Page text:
Turkey World

Our world needs peace now

World crises are getting worse with each passing day, calling on global summits like the G7 held in France last week to reach a common ground for peace instead of sharing meaningless publicity photos

The Trumps of the world are pushing humanity to a catastrophe. It may come on the tip of an intercontinental ballistic missile or rising waters of the oceans. But this is for sure: humanity will need to make the science-fiction travels to other planets a reality. Soon this world might be looking like a scene from a Semih Kaplanoğlu or Roland Emmerich movie. The prospect of a post-apocalyptic world where those that survive are divided between the remnants of cities and agricultural zones, or a sudden devastating storm which plunges the planet into a new ice age is not simply a far-fetched dystopia.

Case in point: U.S. President Donald Trump has pushed Europeans to increase their military spending and 28 countries have plainly acquiesced to this outrageous demand. As a matter of fact, the U.S., even before Trump, has been demanding at least a 2% increase in the total military expenditures of NATO members. Since the 2014 summit, the majority of the allies have increased defense spending, with Lithuania, Latvia, Romania, Bulgaria and Turkey leading the way. Turkey has very strong arguments when it comes to military expenditures.

In March 2011, demonstrations had started in Syria as part of the Arab Spring, with protesters demanding the resignation of President Bashar Assad, whose family has held the presidency in Syria since 1971. But unlike other countries where the Arab Spring resulted in regime or leader changes, Bashar Assad started bombing protesters and even barrel-bombing whole towns and cities. This turmoil resulted in an avalanche of refugees to Turkey, Jordan and Lebanon. Armed groups and the extension of the PKK terrorist organization, the People’s Protection Units (YPG) started fighting for dominance. Turkey had to allocate 1.68% of its gross domestic product to fortify its 900-kilometer border with Syria.

But what were the reasons for these countries? Here are some their expenditures: U.S. 3.50 %; Greece: 2.27 %; Estonia: 2.14 %; UK: 2.10 %; Latvia: 2.00 %; Poland: 1.98 %; Lithuania: 1.96 %; Romania: 1.93 %; and France: 1.81 %.

On the other end of the planet, Japan has decided to purchase 105 new F-35 fighter jets from the U.S. Japan’s F-35 fleet will be the largest of any U.S. ally. The Australian government has budgeted $17 billion for 72 of these jets and South Korea has ordered 40 F-35s. The U.S. hopes Seoul will buy another 20 of the fighters.

You can always create fancy and colorful names for the military programs you are building. The U.S. and Japan call their programs “Free and Open Indo-Pacific,” which the U.S. makes Japan buy those aircraft for. This program, U.S. Secretary of State Mike Pompeo says, would counterbalance threats from China. Japan thinks it is strategically important to keep the vital shipping lanes in the South China Sea open. Forget the fact that China, for the last 20 years, has not uttered a word threatening to close those lanes. But to keep the leaders of the last lone hegemonic country smiling is much more important than the inconvenient truth. We are living in a post-truth era, after all.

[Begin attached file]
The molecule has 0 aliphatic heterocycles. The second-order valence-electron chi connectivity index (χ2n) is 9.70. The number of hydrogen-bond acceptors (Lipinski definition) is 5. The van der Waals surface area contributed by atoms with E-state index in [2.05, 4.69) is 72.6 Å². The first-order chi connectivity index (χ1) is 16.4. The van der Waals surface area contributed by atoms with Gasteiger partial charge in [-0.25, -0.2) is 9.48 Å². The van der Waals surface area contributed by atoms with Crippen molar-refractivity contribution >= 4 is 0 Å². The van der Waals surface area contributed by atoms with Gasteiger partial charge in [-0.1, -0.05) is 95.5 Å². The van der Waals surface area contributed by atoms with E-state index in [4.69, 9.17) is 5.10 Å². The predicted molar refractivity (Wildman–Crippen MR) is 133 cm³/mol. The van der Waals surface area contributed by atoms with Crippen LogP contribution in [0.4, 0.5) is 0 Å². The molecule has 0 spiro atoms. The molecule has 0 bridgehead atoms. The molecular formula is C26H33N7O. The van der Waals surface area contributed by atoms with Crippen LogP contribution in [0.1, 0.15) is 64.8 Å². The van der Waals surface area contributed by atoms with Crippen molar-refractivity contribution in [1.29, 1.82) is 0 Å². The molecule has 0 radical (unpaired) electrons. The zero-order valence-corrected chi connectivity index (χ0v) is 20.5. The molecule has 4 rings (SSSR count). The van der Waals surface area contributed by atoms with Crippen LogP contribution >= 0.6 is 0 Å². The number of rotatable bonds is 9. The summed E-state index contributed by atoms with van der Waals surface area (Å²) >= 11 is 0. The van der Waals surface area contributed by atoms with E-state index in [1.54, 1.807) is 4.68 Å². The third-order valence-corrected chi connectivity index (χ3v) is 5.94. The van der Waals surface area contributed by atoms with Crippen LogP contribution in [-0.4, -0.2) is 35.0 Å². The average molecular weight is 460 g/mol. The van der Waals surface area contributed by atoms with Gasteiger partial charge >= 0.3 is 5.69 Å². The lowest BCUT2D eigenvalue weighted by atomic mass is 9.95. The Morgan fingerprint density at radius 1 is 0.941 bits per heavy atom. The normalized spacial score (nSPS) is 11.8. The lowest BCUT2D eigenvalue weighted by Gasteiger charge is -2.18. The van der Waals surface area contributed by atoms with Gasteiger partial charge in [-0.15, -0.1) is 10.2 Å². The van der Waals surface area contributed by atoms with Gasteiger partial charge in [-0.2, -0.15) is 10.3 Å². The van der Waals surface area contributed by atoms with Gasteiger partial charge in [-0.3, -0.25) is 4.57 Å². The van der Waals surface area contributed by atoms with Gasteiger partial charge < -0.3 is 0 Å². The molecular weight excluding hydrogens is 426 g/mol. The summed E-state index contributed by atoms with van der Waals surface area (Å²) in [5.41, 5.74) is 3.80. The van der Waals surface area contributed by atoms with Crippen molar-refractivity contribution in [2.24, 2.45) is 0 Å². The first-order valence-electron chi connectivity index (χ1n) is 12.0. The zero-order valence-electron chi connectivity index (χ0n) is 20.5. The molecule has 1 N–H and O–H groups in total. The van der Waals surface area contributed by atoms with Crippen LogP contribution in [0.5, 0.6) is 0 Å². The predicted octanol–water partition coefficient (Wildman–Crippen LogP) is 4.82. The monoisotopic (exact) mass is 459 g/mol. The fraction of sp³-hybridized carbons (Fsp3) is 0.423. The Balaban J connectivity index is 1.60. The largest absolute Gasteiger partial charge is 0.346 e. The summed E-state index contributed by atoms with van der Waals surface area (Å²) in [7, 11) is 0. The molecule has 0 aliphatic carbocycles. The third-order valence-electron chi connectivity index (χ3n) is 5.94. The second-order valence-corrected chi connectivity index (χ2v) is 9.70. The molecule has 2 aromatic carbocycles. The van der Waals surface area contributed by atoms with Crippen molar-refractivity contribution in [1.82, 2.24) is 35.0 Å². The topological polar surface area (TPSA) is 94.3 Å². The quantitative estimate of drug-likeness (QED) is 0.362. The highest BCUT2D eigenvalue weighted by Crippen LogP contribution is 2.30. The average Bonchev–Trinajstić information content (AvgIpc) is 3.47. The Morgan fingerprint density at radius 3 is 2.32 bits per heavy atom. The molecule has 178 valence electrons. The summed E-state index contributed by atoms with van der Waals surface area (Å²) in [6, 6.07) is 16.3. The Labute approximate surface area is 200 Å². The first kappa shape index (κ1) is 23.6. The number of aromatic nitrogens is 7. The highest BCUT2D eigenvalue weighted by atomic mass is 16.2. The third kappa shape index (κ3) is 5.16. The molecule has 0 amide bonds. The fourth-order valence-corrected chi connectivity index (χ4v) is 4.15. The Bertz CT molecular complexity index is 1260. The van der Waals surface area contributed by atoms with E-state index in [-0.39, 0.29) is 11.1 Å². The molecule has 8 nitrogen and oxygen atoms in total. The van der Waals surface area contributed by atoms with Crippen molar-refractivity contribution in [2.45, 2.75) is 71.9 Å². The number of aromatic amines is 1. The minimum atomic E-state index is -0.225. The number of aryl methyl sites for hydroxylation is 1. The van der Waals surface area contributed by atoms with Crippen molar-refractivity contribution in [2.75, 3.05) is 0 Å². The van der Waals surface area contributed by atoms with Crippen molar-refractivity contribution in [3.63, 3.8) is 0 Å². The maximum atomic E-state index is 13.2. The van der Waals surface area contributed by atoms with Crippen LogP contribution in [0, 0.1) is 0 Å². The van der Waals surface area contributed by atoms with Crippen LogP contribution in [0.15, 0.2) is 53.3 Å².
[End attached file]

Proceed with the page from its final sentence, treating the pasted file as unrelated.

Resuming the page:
One might think that the half-wit big boy of North Korea would necessitate military buildup in the Pacific area; but another inconvenient truth is that only one-tenth of the existing military aircraft on the Japanese islands are more than enough to wipe the North Korea from the face of the Earth.

Speaking of the face of the Earth: 115,000 square kilometers (44,000 square miles) of the Earth’s surface is now under water. Yes, for the last 30 years the land surface has increased; but that was because of drying water resources in Asia. The fact is that sea levels are rising at an increasing rate. With continued ocean and atmospheric warming, sea levels will likely rise for many centuries at rates higher than that of the current century. That is to say the face of the Earth will be less dry but wetter in the 22nd Century; for the last 100 years Earth has lost more land than it did for the last 2,000 years. We have already lost five ocean islands as large as Manhattan. The land earned in Asia is actually a dead super-dry continent as depicted in Kaplanoğlu’s 2017 movie “The Grain” (“Buğday”).

We are watching more horror videos shot by the people on ships near the polar glaciers. The shrinking sea ice is a big problem for Arctic wildlife, but it will be human problem sooner than we think. According to the World Wildlife Foundation (WWF) fish are sensitive to changes in water temperature; this poses a risk for commercial and subsistence fisheries that may see fish resources move away from where they can harvest them. The images coming out of the Amazon are terrifying; major cities have been plunged into darkness by thick smoke as large swaths of forests burn relentlessly.

The images coming from the G7 Summit in France were equally terrifying with seven presidents and prime ministers shamelessly laughing and toasting despite the fact that they could not agree on an action plan to fight the Amazon fire.

We need peace to deal with the environmental issues – not more weapons.

 

Source: Daily Sabah

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About the author

Hakki Ocal

Hakki Ocal

Hakkı Öcal is a columnist at both Daily Sabah and Milliyet newspapers, which are based in Istanbul. He is also an advisor to the President of Ibn Haldun University.

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